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What do I have keep ?

Countdown to finally closing practice , what files do I have to keep and how long for

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Trying to have a clearout before I finally manage to close the doors.

Still got lots of files covering all taxes for old clients who have either retired/sold out/died etc and would like to just keep the minimum amount of files going forward.

The company secretary wants the rooms back ! .

I have found  a couple of posts that say to keep Paye files for up to 6 years, is this correct and is it the same for other taxes and for all my clients who just move onto new accountants.

Your thoughts would be appreciated.    

 

 

 

Replies (10)

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Scalloway Castle
By scalloway
08th Jul 2021 15:21

I initially kept everything less than 7 years old. Every now and them I go through the files and shred stuff that has expired. I do the same with my digital files. I would need to have a go at all the old back up USB drives that I still have as there are probably still a few old files lurking there.

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Replying to scalloway:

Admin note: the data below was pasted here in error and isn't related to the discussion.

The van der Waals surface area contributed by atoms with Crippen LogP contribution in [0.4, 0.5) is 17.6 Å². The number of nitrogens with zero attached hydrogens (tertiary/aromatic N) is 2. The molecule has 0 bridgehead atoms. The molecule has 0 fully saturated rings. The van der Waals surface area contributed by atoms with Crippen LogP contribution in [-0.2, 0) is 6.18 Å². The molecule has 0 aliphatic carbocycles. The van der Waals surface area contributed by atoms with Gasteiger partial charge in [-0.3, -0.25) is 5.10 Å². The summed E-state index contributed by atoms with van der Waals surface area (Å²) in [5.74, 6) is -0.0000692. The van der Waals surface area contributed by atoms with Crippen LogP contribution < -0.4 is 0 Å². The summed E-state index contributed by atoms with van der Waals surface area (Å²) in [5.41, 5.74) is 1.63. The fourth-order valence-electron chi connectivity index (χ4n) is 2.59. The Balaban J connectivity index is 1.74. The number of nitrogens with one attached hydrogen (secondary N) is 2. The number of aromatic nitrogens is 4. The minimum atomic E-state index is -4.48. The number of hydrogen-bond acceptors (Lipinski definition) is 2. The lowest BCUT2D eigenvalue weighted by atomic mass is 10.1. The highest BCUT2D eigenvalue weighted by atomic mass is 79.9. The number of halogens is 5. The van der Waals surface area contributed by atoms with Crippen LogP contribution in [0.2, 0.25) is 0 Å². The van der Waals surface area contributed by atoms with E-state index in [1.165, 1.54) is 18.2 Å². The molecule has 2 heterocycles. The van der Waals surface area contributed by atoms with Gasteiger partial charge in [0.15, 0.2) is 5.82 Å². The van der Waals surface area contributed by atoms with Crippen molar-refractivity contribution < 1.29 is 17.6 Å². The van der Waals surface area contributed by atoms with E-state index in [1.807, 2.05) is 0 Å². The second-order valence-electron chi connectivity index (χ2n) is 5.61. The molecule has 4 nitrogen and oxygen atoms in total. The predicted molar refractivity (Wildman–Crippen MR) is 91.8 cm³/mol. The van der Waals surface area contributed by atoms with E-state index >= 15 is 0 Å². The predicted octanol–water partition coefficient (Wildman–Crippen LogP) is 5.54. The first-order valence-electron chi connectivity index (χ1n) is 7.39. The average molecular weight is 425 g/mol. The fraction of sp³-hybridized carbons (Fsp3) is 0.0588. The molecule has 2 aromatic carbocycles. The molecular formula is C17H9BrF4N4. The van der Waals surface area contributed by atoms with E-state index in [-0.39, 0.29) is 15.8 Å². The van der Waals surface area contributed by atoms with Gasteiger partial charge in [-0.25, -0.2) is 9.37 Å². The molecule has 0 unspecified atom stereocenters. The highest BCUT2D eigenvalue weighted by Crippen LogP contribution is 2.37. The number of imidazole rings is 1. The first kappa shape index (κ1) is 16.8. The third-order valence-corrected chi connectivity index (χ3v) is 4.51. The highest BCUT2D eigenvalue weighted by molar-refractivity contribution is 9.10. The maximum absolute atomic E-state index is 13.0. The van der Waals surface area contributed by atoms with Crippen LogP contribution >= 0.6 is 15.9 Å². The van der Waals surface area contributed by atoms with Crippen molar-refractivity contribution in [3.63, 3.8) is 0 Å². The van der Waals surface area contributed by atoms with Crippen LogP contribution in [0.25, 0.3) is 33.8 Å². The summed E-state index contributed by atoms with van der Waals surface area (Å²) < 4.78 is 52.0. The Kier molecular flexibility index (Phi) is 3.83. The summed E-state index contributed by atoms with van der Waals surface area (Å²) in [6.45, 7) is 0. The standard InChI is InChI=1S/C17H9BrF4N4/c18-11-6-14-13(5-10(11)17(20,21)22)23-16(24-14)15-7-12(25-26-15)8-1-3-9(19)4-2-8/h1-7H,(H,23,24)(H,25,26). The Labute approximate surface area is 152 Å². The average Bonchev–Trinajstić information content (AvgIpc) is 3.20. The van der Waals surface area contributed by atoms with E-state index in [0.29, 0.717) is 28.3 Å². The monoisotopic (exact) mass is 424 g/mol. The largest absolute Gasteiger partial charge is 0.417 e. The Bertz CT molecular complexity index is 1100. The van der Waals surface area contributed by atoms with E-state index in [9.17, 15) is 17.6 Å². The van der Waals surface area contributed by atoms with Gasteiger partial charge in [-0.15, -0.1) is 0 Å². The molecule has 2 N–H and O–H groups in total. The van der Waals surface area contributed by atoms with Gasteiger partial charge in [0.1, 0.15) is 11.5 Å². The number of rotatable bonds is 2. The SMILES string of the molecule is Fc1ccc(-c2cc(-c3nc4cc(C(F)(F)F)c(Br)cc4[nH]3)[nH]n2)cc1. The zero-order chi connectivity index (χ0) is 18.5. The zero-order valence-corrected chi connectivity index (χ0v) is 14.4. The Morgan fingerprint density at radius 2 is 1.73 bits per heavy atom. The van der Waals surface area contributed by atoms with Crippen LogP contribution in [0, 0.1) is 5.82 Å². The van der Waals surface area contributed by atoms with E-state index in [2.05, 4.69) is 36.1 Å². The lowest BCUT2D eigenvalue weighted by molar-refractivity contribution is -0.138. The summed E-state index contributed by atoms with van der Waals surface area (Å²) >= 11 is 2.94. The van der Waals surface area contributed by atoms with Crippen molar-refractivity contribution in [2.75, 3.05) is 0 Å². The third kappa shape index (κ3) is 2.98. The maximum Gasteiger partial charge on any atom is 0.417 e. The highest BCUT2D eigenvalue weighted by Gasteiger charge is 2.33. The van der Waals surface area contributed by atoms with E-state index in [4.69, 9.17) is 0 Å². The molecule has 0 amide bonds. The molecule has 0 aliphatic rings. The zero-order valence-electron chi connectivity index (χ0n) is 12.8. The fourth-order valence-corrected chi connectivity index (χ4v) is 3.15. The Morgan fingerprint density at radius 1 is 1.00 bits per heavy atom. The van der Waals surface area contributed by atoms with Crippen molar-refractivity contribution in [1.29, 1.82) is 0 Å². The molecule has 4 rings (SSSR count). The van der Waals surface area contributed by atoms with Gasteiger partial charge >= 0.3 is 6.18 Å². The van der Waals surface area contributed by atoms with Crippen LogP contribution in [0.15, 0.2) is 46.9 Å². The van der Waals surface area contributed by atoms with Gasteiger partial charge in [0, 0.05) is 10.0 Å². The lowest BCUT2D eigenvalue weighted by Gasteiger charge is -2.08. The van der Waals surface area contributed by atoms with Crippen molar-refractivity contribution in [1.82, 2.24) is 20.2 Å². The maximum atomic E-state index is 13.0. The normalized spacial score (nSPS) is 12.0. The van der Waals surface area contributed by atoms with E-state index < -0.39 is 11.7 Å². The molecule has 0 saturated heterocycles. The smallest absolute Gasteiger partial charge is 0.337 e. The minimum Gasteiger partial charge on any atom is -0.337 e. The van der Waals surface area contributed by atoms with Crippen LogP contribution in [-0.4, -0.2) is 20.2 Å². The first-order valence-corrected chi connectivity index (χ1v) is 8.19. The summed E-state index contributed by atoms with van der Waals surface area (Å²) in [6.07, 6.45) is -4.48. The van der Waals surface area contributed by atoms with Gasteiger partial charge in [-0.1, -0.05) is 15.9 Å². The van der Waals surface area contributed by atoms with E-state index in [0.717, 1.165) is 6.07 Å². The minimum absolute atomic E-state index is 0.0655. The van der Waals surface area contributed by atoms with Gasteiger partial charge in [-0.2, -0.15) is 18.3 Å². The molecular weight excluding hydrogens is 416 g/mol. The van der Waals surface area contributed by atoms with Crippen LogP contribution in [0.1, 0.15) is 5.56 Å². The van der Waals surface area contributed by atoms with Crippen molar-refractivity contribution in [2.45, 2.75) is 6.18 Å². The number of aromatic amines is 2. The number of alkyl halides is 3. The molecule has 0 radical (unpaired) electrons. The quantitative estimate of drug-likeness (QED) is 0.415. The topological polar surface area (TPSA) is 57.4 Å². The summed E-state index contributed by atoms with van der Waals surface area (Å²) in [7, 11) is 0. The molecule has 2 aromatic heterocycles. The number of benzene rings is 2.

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By meadowsaw227
08th Jul 2021 20:05

Forgot about all the hard drives I have got, thanks.

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By Hugo Fair
08th Jul 2021 21:55

There are different lengths of retention for different types of records (some of which are statutory):

* Accounting records - Statutory retention period = 3 years for private companies, 6 years for public limited companies.
[Statutory authority: Section 221 of the Companies Act 1985 as modified by the Companies Acts 1989 and 2006].

* Income tax and NI returns, income tax records and correspondence with HMRC - Statutory retention period = Not less than 3 years after the end of the financial year to which they relate.
[Statutory authority: The Income Tax (Employments) Regulations 1993 (SI 1993/744) as amended, for example by The Income Tax (Employments) (Amendment No. 6) Regulations 1996 (SI 1996/2631)].

* Payroll wage/salary records (also overtime, bonuses, expenses) - Statutory retention period = 6 years from the end of the tax year to which they relate.
[Statutory authority: Taxes Management Act 1970].

Given HMRC's ability to go back further in time, it used to be common to keep records for considerably longer in practice ... but people seem more cavalier about this now.

Of course there are plenty of records that should be kept for much longer (almost indefinitely), such as those pertaining to pensions, trusts, etc ... but that's moving more into the sphere of what the client should be retaining - which raises the quite separate question of what responsibility you have for making this clear to the ex-client (especially if you used to retain most of the primary source records for them).

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Replying to Hugo Fair:
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By Hugo Fair